An Irrational Undertaking: Why Aren’t We More Rational?

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11 Responses

  1. anon says:

    Great post. Keep ’em coming.

  2. Brett Bellmore says:

    “short of putting every person into a TMS machine that makes us faux-savants by knocking out affective and social functions,”

    Why the “faux”? I believe the research suggests that there’s nothing fake about this, it’s not a subjective impression of greater clarity and objectivity, but the real thing.

    Were it safe and easy, periodically subjecting one’s self to such a process might not be a bad idea. After all, anything that keeps you shortsighted, might actually leave you too shortsighted to see a solution that better satisfies rationality AND whatever function cultural cognition is maximizing.

    • Amanda Pustilnik says:


      “Faux,” because TMS induces a transient, savant state rather than organic savant syndrome. Certainly, the savant abilities are real while the person undergoes target TMS. But savant syndrome is a condition with numerous diagnostic criteria; a person in a transient savant state would not meet many of those criteria. By analogy: Some psychedelic drugs can induce a schizoaffective state in the drug user, but, despite the similarity in presentation and the homology of some of the underlying processes, one wouldn’t call the drug user “a schizophrenic.” Beyond the transience of the experience, his or her schizoaffective presentation would only reproduce some of the symptoms and pathologies of organic schizophrenia. But where “state” ends and “trait” begins can often be up for grabs.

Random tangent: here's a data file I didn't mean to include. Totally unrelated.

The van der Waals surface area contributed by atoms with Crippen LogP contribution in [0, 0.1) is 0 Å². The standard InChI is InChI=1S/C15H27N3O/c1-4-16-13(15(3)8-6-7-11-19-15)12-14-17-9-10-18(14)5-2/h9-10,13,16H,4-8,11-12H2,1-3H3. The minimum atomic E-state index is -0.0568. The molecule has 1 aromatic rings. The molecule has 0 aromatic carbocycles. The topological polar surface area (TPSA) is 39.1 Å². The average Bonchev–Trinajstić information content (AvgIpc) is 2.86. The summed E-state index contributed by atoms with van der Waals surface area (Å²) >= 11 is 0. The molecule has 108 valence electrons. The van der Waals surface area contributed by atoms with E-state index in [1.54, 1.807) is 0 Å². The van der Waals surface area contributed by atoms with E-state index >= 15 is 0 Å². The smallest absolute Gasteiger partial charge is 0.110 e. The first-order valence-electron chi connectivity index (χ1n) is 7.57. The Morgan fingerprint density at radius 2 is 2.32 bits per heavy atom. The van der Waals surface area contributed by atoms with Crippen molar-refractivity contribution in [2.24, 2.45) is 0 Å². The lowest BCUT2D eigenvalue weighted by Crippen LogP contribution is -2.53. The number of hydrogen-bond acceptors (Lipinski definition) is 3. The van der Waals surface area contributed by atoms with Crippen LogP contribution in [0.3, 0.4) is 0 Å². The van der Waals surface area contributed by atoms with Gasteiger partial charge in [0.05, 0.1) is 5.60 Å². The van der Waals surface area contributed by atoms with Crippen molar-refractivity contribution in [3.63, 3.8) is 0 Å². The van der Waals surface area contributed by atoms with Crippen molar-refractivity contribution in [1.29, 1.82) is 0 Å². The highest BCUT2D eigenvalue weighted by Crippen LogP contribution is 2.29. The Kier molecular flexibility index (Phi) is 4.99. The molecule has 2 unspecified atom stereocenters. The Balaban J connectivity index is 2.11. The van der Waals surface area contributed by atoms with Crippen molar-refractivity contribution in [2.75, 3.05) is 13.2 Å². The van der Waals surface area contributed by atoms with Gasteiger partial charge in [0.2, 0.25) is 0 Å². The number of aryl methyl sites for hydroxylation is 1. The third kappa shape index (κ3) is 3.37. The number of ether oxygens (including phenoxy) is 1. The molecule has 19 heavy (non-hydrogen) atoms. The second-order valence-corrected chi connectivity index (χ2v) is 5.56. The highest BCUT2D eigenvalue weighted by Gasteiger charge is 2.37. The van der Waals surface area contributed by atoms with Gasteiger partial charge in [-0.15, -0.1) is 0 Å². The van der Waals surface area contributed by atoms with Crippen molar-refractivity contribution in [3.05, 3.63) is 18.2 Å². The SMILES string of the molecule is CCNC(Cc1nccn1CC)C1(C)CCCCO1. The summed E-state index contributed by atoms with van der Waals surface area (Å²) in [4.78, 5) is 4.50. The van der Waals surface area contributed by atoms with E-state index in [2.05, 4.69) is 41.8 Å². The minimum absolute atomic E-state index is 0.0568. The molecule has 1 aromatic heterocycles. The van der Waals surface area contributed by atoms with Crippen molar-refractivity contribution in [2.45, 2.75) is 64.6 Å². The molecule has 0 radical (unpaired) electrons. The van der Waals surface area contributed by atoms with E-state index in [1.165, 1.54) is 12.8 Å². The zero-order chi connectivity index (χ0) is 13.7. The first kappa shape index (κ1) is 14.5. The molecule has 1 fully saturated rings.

Whether it might be beneficial to enter at TMS-induced savant state: Perhaps! Personally, I would be very curious to try. Wouldn’t it be extraordinary to experience, just briefly, what it would be like to draw whole cities from memory or effortlessly calculate square roots to the tenth decimal? Those would be novelty experiences, though. What more serious purposes do you think it might serve?

  3. Brett Bellmore says:

    Speaking as an engineer, who says those aren’t serious purposes? Man, would I ever love to have a “temporary savant” button I could press once in a while. Might be a very effective study aid, too; How does reading materials under the influence of this effect retention?

    Though I was really thinking of the effect it might have on that “cultural cognition” you spoke of, if people could occasionally stick their heads out of their own boxes, and look around. I encounter so many people on the web convinced that nobody could disagree with them about issue “X” without being evil. Could they maintain that conviction once they’d looked at the issue without their blinkers on, even if they did eventually have to don them again?

    Oh, and I’m really getting tired of “invalid data” every time I hit “submit”.

    • Amanda Pustilnik says: